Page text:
CANTERBURY The French ambassador upon that instant

Craved audience; and the hour I think is come

To give him hearing. Is it four o'clock?

ELY It is.

CANTERBURY Then go we in to know his embassy,

Which I could with a ready guess declare,

Before the Frenchman speak a word of it.

ELY I'll wait upon you and I long to hear it. Exeunt

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About the Author

William Shakespeare
William Shakespeare (1564–1616) was a poet, playwright, and actor who is widely regarded as one of the most influential writers in the history of the English language. Often referred to as the Bard of Avon, Shakespeare's vast body of work includes comedic, tragic, and historical plays; poems; and 154 sonnets. His dramatic works have been translated into every major language and are performed more often than those of any other playwright. More by William Shakespeare
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About the Author

Jonathan Bate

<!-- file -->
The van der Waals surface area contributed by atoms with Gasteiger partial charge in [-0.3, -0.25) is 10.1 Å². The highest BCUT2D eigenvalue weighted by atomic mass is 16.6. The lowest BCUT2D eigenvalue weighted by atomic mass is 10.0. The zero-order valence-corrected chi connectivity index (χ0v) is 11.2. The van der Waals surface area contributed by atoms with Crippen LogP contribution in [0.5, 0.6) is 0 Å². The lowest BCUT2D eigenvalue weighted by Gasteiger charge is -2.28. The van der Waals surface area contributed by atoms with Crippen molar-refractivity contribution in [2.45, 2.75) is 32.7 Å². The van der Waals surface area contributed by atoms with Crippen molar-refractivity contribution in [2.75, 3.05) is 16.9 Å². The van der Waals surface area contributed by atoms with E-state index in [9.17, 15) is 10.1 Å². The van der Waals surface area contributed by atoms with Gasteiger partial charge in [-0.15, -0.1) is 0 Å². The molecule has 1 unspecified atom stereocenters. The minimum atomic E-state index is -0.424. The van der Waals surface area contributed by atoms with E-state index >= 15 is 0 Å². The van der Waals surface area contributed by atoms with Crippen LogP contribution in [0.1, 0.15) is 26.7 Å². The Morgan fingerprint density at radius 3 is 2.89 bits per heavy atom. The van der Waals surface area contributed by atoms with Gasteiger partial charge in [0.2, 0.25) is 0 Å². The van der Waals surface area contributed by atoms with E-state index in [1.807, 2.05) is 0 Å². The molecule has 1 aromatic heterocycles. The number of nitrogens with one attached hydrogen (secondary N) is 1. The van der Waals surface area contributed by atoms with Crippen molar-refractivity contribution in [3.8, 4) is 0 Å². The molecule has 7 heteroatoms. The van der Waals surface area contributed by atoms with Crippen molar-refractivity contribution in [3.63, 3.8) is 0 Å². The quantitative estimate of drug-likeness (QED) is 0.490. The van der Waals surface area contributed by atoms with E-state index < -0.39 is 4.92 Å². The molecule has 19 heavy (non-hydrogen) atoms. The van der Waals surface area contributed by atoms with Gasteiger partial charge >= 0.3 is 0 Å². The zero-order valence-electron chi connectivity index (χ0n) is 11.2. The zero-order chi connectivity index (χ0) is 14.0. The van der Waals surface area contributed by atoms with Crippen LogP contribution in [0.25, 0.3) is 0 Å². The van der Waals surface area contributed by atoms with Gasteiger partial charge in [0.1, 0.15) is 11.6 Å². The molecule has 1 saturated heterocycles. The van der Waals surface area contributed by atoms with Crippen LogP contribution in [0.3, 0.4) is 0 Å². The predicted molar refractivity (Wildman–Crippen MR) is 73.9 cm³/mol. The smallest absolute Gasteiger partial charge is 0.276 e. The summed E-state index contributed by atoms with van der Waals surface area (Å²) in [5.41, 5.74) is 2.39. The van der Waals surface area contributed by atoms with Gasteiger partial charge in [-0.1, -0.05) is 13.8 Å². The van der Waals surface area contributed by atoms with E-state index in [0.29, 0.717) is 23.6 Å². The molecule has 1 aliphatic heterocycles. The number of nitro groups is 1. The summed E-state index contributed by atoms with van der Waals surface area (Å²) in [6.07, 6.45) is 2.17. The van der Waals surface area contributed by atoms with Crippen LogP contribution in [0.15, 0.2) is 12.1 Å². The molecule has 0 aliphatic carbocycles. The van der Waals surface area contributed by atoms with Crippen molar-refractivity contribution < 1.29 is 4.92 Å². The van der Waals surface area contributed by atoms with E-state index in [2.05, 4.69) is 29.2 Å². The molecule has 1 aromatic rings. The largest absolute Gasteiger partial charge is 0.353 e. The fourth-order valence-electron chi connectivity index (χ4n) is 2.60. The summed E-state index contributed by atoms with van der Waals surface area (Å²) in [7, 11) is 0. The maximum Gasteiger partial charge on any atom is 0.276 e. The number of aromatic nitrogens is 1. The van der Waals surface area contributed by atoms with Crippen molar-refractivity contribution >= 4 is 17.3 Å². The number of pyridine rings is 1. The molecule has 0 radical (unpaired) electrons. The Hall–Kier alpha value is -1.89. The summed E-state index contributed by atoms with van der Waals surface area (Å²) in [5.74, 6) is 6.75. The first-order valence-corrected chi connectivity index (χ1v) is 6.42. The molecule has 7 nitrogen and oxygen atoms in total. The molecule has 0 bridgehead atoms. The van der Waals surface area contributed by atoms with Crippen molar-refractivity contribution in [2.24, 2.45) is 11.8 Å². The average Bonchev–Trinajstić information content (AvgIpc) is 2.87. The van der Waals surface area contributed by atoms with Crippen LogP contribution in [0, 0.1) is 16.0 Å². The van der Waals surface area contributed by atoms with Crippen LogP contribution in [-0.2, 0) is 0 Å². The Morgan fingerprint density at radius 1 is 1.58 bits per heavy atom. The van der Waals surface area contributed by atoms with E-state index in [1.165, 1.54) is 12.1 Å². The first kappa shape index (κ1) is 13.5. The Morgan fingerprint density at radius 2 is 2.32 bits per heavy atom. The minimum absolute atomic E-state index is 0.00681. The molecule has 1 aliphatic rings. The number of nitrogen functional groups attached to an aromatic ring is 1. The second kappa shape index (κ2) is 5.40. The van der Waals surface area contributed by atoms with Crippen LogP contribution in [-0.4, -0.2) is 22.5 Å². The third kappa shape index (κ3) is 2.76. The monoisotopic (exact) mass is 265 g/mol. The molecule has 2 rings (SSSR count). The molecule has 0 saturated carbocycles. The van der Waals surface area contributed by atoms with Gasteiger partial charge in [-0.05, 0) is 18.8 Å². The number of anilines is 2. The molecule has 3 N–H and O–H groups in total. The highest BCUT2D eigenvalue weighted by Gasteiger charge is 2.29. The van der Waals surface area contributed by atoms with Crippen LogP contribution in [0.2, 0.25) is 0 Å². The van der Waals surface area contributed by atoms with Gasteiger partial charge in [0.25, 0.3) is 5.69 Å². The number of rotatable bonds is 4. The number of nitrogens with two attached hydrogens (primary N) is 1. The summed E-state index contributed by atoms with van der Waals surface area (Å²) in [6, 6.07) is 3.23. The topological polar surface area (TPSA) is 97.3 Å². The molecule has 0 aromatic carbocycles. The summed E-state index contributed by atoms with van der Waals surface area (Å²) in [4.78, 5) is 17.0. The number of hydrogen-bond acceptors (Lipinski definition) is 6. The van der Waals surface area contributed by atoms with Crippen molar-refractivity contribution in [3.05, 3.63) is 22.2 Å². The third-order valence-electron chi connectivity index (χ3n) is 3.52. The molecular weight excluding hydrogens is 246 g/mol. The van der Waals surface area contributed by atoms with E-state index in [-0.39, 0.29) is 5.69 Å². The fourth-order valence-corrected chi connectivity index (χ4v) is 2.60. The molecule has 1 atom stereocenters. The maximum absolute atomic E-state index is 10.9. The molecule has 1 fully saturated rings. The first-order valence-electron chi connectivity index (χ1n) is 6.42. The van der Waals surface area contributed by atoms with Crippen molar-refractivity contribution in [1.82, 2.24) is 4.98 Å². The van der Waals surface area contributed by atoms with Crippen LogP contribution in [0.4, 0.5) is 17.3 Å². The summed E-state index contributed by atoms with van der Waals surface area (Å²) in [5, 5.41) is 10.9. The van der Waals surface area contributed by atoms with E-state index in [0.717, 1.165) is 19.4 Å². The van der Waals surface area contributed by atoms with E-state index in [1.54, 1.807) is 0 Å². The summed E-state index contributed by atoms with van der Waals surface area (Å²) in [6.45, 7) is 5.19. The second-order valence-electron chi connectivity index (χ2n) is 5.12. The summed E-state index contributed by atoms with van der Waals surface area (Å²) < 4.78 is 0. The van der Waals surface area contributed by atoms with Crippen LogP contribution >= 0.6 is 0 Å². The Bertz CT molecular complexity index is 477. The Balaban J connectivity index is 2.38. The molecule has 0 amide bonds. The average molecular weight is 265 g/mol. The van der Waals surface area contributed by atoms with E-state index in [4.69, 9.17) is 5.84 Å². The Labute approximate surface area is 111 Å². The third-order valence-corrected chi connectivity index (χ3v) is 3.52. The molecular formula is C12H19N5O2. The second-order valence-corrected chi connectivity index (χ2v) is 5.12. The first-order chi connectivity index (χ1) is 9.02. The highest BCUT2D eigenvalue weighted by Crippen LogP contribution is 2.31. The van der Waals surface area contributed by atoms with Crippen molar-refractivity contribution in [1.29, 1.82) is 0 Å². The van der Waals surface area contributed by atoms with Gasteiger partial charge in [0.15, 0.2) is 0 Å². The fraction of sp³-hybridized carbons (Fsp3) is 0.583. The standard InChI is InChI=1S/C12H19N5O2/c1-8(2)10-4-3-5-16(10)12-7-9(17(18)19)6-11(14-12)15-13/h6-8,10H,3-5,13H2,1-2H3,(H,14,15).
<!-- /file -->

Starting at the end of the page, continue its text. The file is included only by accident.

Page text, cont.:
SIR JONATHAN BATE is an academic, broadcaster, critic, novelist, and prize-winning author of biographies of Wordsworth, Keats, and John Clare. He is the Foundation Professor of Environmental Humanities at Arizona State University, as well as a Senior Research Fellow at the University of Oxford, where he holds the title of Professor of English Literature. Until September 2019 he was Provost of Worcester College, Oxford. He was knighted in 2015 for services to literary scholarship and higher education. More by Jonathan Bate
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Eric Rasmussen
Eric Rasmussen, a professor of English at the University of Nevada, is one of today's leading textual experts on Shakespeare. More by Eric Rasmussen